Installing basic flush-mount stereo speakers on a boat is relatively easy, but there are a few tricks that help to optimize the sound quality and ensure the longest possible life of the speakers. First and foremost, buy marine speakers. Brands such as Boss, Clarion, Fusion, JBL, JL Audio, Jensen, Kicker and Polk offer special flush-mount, coaxial speakers designed for the wet, corrosive environment of a boat, with features that include waterproof cones, sealed magnets, mounting gaskets, stainless-steel hardware and UV- and rust-resistant covers.
With the exception of a subwoofer, most marine speakers come in pairs, and most deck boats and runabouts have room for one to three pairs of speakers. Most stereo units have speaker outputs for as many as three to four pairs. Additional speakers and a subwoofer might require a separate amplifier. Here are the key steps to install flush-mount, coaxial speakers based on guidance provided by ASA Electronics, which includes the JBL, Jenson and Polk brands.
Quick Tip: If installing marine speakers in a relatively thin aluminum or fiberglass substrate, through-bolt it with nylon-locking nuts and backing washers to prevent the speaker from vibrating loose. Also, use masking tape in the area to be cut and drilled to prevent the gelcoat from cracking. When a flat area cannot be found, caulking the speaker, once installed, may be necessary.
Skill Level: 2/5
Time to Complete: 5 Hours
Tools and Supplies
* Polk Audio DB651 6½-inch, 180-watt coaxial marine speakers ($111.99/pair; polkmarine.com)
* Marine-grade speaker wire (length depends on the boat size and the number of speakers)
* Crimp-on female spade terminals
* Diagonal cutters
* Wire strippers
* Crimping tool
* Power drill with ½-inch chuck (needed for hole saw) and bits
* 5-inch hole saw
* Screwdriver set
* Electricians snake (for running wires and cables)
* Spool of cord (for pulling wires and cables)
* Wire looms and zip ties
1. Layout the System
Decide how many speakers and where to mount them. For the best sound quality, each pair should be opposite each other and face the centerline with as much distance as possible between the two. Most deck boats and runabouts have room for one to three pairs of speakers, often along the inwales or seat bases. Where possible, point speakers toward the listeners’ ears for the best audio possible. Now is also a good time to run speaker wires from the stereo unit to each spot, securing the wires along their entire runs.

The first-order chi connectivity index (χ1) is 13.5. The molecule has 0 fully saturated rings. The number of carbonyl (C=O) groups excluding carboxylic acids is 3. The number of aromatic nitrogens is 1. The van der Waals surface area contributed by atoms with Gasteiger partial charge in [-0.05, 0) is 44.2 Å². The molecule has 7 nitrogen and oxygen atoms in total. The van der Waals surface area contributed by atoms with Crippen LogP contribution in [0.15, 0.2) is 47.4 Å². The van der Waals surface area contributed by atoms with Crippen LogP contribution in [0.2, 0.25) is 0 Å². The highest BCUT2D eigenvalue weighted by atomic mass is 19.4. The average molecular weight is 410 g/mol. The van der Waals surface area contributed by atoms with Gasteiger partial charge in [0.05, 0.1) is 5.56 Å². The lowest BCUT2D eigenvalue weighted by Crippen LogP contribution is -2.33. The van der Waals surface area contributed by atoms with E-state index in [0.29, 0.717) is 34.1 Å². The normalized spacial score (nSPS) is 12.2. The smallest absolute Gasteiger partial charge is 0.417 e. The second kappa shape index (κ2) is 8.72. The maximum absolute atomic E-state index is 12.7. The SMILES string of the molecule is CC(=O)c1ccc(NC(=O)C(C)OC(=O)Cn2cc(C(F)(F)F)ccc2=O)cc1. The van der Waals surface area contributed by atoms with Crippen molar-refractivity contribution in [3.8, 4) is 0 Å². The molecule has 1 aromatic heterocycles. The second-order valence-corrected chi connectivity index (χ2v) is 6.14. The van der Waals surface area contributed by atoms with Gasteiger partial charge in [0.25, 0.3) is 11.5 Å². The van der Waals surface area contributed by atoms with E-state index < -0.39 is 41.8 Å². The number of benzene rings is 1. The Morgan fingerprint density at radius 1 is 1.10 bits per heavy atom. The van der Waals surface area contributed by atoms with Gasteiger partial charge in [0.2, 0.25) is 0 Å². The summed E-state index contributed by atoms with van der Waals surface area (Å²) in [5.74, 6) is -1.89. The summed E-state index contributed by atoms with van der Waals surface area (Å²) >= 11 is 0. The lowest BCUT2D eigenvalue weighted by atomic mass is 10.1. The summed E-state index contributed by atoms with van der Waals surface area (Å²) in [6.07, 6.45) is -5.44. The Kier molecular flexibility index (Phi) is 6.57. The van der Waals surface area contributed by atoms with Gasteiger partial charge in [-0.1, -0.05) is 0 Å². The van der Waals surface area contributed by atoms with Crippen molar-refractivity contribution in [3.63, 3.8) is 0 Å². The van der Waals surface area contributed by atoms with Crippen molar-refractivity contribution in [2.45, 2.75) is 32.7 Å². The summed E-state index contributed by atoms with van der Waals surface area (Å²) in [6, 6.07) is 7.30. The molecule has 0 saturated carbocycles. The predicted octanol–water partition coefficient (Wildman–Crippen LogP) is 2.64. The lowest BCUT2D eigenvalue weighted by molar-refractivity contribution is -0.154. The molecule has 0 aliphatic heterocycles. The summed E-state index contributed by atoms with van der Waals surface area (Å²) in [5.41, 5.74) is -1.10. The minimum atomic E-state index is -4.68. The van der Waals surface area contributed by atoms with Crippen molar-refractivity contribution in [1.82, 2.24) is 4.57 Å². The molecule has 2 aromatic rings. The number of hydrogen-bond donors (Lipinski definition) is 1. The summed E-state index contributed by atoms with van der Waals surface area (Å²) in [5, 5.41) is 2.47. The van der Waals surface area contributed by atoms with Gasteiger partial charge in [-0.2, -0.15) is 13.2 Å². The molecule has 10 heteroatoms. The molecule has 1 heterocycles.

2. Areas to Avoid
Don’t mount speakers where they are easily kicked and damaged (e.g., at deck level) or bathed in spray (e.g., by a transom splashwell). Stay clear of curved and upholstered surfaces. Locate each speaker a safe distance from sensitive equipment (as detailed in your installation manual), such as a compass. The speaker magnet can cause interference. If the back of the speaker is located in a storage area, ensure that the speaker wiring is protected from snagging. Wire looms and zip ties are good supplies to have on hand for this reason.
3. Choose Your Speakers
Measure each location, then choose speakers based on available space. Today’s marine speakers tend to be deeper than in the past, reflecting larger magnets and more robust construction. Speakers need not match in size. For instance, you might be able fit a pair of 6½-inch-diameter speakers in the aft cockpit, but only 5¼-inch-diameter speakers in the bow area. Aesthetics dictate using the same brand and grill design for each. In this example, we chose Polk Audio 6½-inch, 180-watt coaxial round marine speakers.
4. Install Each Speaker
Trim and attach the template to the mounting surface. Use a 5-inch hole saw to cut the main hole. (Oval speakers will require a saber saw to cut the oblong hole.) Then drill each of the mounting holes. Bevel each hole to keep the gelcoat from cracking. Place the foam gasket on the back of the speaker, aligning it with the mounting holes, and attach the speaker wires to the spade fittings in the speaker, making sure the polarity is correct. Slide the speaker into the main hole and secure it with the mounting screws.
A number of marine speakers today feature LED illumination. Fusion’s Signature Series speakers, for example, offer either a blue or white glow, depending on how you wire 12-volt power to each speaker. Wired conventionally (red to positive, black to negative), illumination is blue; reverse the polarity for white. Install a 3-amp fuse to protect the circuit and a switch in the power line to turn the LED on or off.